The lack of variation between genres and time periods also contributes to the absence of diversity in the English reading curriculum. Most of the books read for English class are in the genre of realistic fiction, and because many of these books are older, they are not necessarily as relevant or realistic as they once were. Many recently released books in the genre of realistic fiction deal with current affairs, such as “Americanah” by Chimamanda Ngozi Adichie, published in 2013, which covers cultural isolation. It is a shame to continually rely on the same old realistic fiction books, when new novels deal with the same issues, with the added advantage of being more relatable.
“We are still reading the books I read when I was in high school,” Paly English teacher Kindel Launer says. “There is so much out there — post-colonial, the new American stories the stories of the American Dream . . . from the 90s — are incredible.”
In addition, realistic fiction is certainly not the only genre of literature available to students for critical analysis. At Paly, some genres like comedy literature and science fiction are so rarely found in the standard English curriculum that teachers felt the need to create separate elective classes in order to give students the opportunity to read books in those genres.
“I felt like the reading material and some of the texts we were looking closely at only represented the darker side of literature,” says Lucy Filppu, who created the Comedy Literature elective. “I felt like there was a whole canon of literature we weren’t addressing, and I felt like it would bring a different side to literature.”
While electives like Comedy Literature and its science fiction counterpart Escape Literature are beneficial for Paly students, they are only available to upperclassmen, meaning that freshmen and sophomores tend to get stuck reading only one genre of literature. In addition, the scheduling system does not allow for students to take all the different English electives, so even upperclassmen cannot analyze every genre of books in class. Since it is impossible to access all of the different genres through elective classes, they should also be incorporated into general mandatory English classes.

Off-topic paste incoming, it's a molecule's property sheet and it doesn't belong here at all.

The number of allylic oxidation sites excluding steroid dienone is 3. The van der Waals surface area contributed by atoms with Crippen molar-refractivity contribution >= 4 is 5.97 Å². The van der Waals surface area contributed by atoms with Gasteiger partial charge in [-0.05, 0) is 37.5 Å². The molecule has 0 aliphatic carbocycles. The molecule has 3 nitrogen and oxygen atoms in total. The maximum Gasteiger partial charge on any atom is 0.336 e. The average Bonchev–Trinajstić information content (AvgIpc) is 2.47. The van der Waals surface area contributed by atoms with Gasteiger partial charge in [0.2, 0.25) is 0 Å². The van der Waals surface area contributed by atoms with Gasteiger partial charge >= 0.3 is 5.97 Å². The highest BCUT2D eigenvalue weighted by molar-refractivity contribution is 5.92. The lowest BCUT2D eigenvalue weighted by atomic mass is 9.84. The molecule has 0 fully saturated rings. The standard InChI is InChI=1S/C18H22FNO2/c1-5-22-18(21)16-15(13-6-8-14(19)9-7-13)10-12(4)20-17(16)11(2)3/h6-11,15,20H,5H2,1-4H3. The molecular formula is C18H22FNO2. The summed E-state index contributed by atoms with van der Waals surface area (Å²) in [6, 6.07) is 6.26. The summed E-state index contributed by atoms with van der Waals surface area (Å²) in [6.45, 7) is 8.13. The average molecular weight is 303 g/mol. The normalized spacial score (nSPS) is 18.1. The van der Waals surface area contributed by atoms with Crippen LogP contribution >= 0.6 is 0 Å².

Another genre rarely represented in any English class is young adult literature. This literature, geared specifically toward teenagers, contains many of the same literary elements as other genres more represented in the curriculum, and has the additional benefit of having high school students as protagonists, making the book more relatable and thus attractive to students. Although YA literature has a bad reputation because of occasional books with frivolous content, the majority of the genre is just as profound and more relevant to teenagers than many of the classics. Books by authors like John Green, famous for “The Fault in Our Stars,” and Sarah Dessen, who has written many prominent young adult books, are rarely analyzed in English classes.
“I think it might be interesting to read ‘The Fault in our Stars,’” Launer says. “Those are big ticket universal ideas he [Green] is talking about. How come we are not reading that? I think that that is something to think about as we move forward, thinking about engagement and thinking about how students learn.”
The English Department could also improve its curriculum by giving students a larger choice over which books they read in class. Recently, Launer has implemented this approach in her freshman English class by allowing her students to pick books from a bookcase full of board-approved books to study, with successful results.
“To the extent that they [students] have choice over what book they’re reading, they are more likely to prepare before class,” Launer says. “Freshmen are still highly social [and] very motivated by the need to connect. That’s a developmental piece for them, and so having the same book allows me to take advantage of the developmental phase they’re in.”
There are many potential variations to this idea of student choice, including the creation of literature circles where students divide into smaller groups and read books within those groups. Allowing students the freedom to choose their own experience while reading will likely make more students interested in learning. All of these different areas of improvement would only require small changes in the current curriculum of the English department. While there are many strong points in the way the English classes currently work, by increasing diversity of authors and genres and allowing more student choice, more students could learn to love and enjoy reading and expand their horizons.